TAILORED LEARNING

Social Emotional Learning

A program for social-emotional learning is now understood to be of paramount importance within any learning environment. Sappo School has a well-designed program that keeps up with the latest research on learning, emotion, and socialization. Relationships between students, between teachers, and between student and teacher are seen as both a primary source of education and the focus of education itself. As a source, relationships are an excellent mirror in which to see ourselves, since we learn about self by seeing how others respond to us. As the focus of education, much has been studied on the subject of learning and acceptance within the learning community, providing educators with evidence of a strong correlation.

Areas of social-emotional learning addressed include:

  • Community (interpersonal): Children have the need to feel connected to those who teach them and to achieve communion with them. Life then becomes meaningful and purposeful in direct relation to a strong sense of community.
  • Acceptance: Children need to feel valued by the teacher. Targeted bonding is developed, without which learning cannot happen effectively and consistently. (see Maslow’s Hierarch of Learning)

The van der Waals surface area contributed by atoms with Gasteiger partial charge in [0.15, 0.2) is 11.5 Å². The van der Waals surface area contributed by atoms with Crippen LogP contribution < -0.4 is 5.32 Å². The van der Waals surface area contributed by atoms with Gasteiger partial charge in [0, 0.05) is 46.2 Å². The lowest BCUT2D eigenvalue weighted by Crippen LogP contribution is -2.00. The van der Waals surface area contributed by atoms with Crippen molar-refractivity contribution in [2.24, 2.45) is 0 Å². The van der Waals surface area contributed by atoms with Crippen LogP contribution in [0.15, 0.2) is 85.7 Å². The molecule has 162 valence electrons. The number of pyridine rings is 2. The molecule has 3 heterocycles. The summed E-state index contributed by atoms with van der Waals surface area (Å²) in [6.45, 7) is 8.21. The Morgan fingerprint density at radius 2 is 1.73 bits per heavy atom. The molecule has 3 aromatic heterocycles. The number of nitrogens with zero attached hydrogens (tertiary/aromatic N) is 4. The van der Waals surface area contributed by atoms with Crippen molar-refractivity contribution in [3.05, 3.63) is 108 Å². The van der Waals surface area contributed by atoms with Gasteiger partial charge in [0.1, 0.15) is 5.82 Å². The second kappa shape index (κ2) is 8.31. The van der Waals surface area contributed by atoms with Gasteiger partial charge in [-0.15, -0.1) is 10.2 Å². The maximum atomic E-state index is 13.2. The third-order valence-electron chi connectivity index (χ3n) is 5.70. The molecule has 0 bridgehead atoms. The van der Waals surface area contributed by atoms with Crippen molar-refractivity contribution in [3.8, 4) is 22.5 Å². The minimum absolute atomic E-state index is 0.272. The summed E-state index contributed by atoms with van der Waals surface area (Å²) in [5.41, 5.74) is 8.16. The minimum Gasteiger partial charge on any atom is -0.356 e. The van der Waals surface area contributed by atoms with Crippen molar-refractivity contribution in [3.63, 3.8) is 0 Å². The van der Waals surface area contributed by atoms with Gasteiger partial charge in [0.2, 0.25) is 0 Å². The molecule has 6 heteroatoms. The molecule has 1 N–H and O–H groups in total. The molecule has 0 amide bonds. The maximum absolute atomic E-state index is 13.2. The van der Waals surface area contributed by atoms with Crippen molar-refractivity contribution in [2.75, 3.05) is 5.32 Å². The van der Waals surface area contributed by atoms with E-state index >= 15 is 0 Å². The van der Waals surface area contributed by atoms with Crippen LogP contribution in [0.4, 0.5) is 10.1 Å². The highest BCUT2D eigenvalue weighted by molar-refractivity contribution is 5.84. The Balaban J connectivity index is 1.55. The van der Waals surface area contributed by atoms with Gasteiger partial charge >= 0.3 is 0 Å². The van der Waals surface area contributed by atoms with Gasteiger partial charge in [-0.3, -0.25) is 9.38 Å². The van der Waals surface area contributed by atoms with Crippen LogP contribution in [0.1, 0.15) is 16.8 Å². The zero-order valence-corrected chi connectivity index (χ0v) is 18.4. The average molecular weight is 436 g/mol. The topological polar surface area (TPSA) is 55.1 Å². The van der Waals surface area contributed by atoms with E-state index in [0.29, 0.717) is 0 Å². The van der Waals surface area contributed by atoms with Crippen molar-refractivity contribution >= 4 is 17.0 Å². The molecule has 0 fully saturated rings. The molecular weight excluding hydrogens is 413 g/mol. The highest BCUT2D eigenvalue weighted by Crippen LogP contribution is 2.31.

• Positive Regard: Children have an intrinsic need to feel good about themselves and cannot be exposed to expressions of cynicism and disdain that would interrupt and effectively corrupt this positivity. Over criticism can destroy the belief that “I” lead a meaningful existence with purposeful resolve.
  • Self-awareness (intrapersonal): Sappo places emphasis on self-knowledge or, in other words, the individual’s attitudinal dispositions in relationship to the group (the family, the class, the school, the community, the world). The student, in reflection, needs to address these poignant questions about self: “What drives me?” “What is my perspective in life?” “How does the world affect me?” “How do I affect others?”

An important part of our Social-Emotional Learning Program is the Peer Circle, which helps students to identify and develop healthy societal roles. Students strengthen interpersonal skills while exploring intrapersonal viewpoints and feelings. Although the training is done with a healthcare professional, Sappo Practitioners (teachers) use Peer Circle when problems or challenges arise in the classroom. These skills become so natural in time, that students apply these to life outside of school, leading to a smooth and more comfortable conversation style. Such skills can do much to prevent misunderstandings, alienation, and even bullying, adding peace to any environment.

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